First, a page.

Monday, March 21, 2011

A Five-Pack of Mini Reviews

I did what I set out to do this past weekend: I watched an awful lot of college basketball. In between that I caught up on the shows I missed because I was watching basketball. Amy Poehler is fantastic and that was one of the best episodes of Parks and Recreation (with another great appearance from Mo Collins). But I have fallen behind with a few reviews of things I have seen this year. These films left me slightly disappointed and terribly uninspired, this undeserving of a full review. It is not the best time of the year for new releases because we have just survived Oscar season (and a debilitating bout of the flu) and we await the summer blockbusters. These five films did get some attention from the Golden Globes and the Oscars, but they mostly fell flat.

Barney's Version
Sure Paul Giamatti won the Golden Globe for Best Actor in a Comedy or Musical, but he was up against Johnny Depp, Jake Gyllenhaal and Kevin Spacey in weak performances. And yes, he and the film won a slew of Genie Awards two weeks ago. My biggest problem with Barney' Version is that it is at least 20 minutes too long at 132 minutes. I also felt that the film's three actresses, as Barney's three ex-wives, were underused. Rachelle Lefevre is quickly being typecast as mouthy and ill-tempered. Minnie Driver, as the never-named second wife, is given too stereotypical a role. And while the exquisite Rosamund Pike is the heart of the story, the film's focus on Barney lessens her emotional impact. I was impressed at the make-up team, who deservedly won an Academ
y Award nomination for their great job at aging Paul Giamatti and Rosamund Pike throughout the film.

Barney's Version is the best film of the five that I will mention today. Two stars out of 4.

I am not going to challenge Javier Bardem's Academy Award nomination for Biutiful. He was fantastic in the film. It is just disappointing that the film as a whole is a complete mess. I had somewhat elevated expectations for Alejandro González Iñárritu film because I had been so impressed by Amores perros (2000), Babel (2006) and my
personal favourite, 21 Grams (2003), which made me fall in love with Naomi Watts. In Biutiful is the story of Uxbal (Bardem), a single father of two with a bi-polar ex-wife. He works as a go-between for African and Chinese illegal immigrants. His world begins to change when he learns that he has cancer. There are so many grand ideas and themes in the film that I would have appreciated
Iñárritu had taken a narrower approach to the story.

Bardem is a great actor who once again shines, but Biutiful is too cluttered and lacks cohesion. One and a half stars out of four.

First off, I have to say that the other poster for Burlesque, with the close up of Cher and Christina with those red lips makes me cringe. I have trouble remembering if I had any desire to see Burlesque when it was first announced. I am not a fan of Cher and I had extremely low expectations for Christina's acting ability. The trailer made it look like a low rent Chicago. I really disliked the film. The music was decent. Cher, an Oscar winner, was about as good as Christina Aguilera. Stanley Tucci is always great fun to watch but it is frustrating watching him out class everyone. Even Kristen Bell, whose film choices are Forgetting Sarah Marshall short of abysmal, added very little to the film.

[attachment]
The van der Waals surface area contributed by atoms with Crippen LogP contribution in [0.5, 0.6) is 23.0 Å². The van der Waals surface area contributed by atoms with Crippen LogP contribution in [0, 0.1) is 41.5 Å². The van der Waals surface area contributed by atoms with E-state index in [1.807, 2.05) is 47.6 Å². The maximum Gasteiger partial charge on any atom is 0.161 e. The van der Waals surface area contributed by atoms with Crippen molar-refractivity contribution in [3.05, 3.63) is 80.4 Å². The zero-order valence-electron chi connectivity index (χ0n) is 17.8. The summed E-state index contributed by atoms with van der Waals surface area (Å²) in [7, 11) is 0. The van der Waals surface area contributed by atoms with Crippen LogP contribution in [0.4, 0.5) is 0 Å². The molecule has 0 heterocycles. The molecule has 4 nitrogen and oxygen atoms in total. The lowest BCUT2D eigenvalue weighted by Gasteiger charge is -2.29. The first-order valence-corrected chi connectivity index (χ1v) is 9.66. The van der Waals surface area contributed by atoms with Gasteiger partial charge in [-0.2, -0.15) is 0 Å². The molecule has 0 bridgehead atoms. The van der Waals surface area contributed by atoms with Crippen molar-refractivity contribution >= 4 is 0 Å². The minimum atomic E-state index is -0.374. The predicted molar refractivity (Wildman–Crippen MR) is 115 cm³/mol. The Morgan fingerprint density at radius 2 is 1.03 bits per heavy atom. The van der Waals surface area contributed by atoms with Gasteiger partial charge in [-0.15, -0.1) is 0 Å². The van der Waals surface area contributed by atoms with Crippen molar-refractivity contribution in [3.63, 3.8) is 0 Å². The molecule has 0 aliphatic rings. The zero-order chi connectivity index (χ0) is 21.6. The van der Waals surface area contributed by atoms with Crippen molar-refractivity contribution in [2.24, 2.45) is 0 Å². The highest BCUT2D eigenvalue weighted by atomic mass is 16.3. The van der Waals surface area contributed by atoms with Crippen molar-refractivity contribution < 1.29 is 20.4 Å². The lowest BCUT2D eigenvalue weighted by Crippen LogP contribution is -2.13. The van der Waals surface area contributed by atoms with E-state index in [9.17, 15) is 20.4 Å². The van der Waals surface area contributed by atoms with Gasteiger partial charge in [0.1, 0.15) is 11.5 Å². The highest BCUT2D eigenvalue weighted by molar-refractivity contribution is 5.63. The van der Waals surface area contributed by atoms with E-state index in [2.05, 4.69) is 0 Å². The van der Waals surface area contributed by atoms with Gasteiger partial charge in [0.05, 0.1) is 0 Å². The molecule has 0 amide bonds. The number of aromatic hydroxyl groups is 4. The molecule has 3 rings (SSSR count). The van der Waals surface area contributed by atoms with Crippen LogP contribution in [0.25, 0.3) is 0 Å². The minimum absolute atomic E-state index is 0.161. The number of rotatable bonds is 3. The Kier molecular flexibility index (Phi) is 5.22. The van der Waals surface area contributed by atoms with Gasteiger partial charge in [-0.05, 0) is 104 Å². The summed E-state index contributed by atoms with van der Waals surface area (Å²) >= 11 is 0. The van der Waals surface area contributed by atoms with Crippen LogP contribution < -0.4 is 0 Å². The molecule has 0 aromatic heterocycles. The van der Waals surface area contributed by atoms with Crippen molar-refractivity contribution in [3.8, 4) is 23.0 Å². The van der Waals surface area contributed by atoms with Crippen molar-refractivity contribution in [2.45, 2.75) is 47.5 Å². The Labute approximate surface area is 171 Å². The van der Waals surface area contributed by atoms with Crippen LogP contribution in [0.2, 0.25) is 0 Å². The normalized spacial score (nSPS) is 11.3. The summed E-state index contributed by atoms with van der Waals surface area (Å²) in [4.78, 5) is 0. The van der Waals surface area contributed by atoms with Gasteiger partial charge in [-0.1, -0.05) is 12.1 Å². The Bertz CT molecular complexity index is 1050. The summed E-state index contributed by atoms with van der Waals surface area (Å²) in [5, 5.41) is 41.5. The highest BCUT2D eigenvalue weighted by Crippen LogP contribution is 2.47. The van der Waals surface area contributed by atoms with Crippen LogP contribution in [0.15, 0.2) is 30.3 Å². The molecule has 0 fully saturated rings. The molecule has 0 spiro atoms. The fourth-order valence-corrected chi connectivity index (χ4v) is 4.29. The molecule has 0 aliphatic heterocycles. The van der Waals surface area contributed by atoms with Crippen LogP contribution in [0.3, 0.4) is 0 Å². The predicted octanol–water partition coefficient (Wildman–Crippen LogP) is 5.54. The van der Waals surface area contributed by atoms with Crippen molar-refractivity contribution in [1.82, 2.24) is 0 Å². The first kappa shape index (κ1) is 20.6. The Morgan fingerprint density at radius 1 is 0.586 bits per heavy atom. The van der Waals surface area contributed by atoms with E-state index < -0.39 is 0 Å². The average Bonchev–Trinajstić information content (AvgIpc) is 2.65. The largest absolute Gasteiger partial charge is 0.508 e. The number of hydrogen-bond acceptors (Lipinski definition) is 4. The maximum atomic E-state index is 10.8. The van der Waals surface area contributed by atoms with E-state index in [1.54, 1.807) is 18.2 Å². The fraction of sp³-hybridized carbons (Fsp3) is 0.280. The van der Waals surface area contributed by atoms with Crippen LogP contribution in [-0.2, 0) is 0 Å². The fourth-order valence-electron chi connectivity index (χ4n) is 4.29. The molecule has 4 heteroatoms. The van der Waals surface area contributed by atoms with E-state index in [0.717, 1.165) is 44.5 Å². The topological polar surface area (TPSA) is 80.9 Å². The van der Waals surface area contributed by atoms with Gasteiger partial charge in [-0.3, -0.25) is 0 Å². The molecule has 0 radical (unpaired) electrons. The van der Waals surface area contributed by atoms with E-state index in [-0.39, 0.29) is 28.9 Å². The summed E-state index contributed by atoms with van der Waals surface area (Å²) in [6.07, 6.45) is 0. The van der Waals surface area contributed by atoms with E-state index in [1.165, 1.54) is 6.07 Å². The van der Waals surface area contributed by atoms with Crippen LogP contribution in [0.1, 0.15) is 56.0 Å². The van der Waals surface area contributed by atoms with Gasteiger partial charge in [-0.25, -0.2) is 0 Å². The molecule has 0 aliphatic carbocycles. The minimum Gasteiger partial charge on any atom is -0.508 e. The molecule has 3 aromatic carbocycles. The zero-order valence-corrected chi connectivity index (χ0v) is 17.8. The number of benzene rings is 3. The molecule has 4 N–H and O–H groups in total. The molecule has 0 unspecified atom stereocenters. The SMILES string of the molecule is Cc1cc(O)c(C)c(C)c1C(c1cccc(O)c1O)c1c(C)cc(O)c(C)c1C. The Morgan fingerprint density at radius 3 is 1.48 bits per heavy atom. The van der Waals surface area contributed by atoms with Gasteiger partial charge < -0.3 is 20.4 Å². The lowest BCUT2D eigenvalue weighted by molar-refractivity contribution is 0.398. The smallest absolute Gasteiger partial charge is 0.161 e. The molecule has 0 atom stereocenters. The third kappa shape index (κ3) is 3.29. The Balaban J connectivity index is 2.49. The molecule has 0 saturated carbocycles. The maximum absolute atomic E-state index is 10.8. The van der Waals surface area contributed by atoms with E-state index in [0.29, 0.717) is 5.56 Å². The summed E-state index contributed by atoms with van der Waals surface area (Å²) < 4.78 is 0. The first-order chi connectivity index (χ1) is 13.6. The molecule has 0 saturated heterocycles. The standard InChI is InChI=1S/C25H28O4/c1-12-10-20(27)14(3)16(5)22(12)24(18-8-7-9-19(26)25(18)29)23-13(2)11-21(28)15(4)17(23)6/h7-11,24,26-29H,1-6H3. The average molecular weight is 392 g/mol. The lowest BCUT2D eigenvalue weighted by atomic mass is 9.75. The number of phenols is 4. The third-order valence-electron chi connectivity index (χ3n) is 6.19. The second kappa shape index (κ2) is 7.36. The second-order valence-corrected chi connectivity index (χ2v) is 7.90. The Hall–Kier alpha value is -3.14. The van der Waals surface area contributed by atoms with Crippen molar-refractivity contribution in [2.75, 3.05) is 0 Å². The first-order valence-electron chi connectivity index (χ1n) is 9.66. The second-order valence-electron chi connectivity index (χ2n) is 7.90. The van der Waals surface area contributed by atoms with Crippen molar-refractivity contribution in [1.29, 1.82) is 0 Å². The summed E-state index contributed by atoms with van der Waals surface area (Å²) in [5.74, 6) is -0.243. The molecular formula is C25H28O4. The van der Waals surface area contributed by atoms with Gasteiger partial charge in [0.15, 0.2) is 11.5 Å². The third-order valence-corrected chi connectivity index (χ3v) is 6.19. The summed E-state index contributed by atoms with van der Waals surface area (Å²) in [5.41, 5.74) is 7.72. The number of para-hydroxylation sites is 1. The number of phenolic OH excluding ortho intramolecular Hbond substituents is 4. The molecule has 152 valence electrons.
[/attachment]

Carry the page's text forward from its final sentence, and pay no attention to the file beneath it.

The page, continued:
If you want to watch a glitzy musical, go watch Chicago. One star out of 4.

Country Strong
So far Gwyneth has given two great performances on Glee and even teamed with Cee Lo for a Forget You duet at the Grammys. There was a lot of promotion and publicity surrounding her role in Country Strong, where she plays a country singer fresh out of rehab. It is not that Gwyneth Paltrow is a weak actress or a poor singer, but Country Strong is a waste of two hours. The screenplay and direction by Shana Feste is full of clichés and I was simply not able to get past that. Leighton Meester, whose career exists because of her ability to play a bitch on Gossip Girl, has trouble leaving Blair Waldorf at home.

I simply cannot say anything positive about C
ountry Strong. The acting is weak and the screenplay is worse. One star out of 4 (at least it is better than Amelia).

Frankie and Alice
A lot of fuss was made because the Academy Awards featured twenty white nominees in the four major acting categories. Speculation during awards season was that Halle Berry was the best bet for a nominee of colour, for her role in Frankie and Alice. Unfortunately, the film panders to Academy voters. Playing a character who suffers from dissociative identity disorder won Joanne Woodward an Oscar in 1957 for The Three Faces of Eve. Both Sally Field ( Sybil in 1976) and Toni Collette (United States of Tara in 2009) won Emmy Awards. Unfortunately, Halle Berry's performance is just not good enough. And the film itself, directed by Geoffrey Sax, is too unsure of itself and unwilling to be provocative. 2010 offered some great performances.

If you are interested in seeing a mentally unstable woman, go see Black Swan. One and a half stars out of 4.

There we have it. Five films, five disappointments. These are technically films from 2010, so I can only hope that 2011 will start offering some real gems in the near future. There are not too many titles that grab my attention for the next few weeks. But I am excited to see Hanna.

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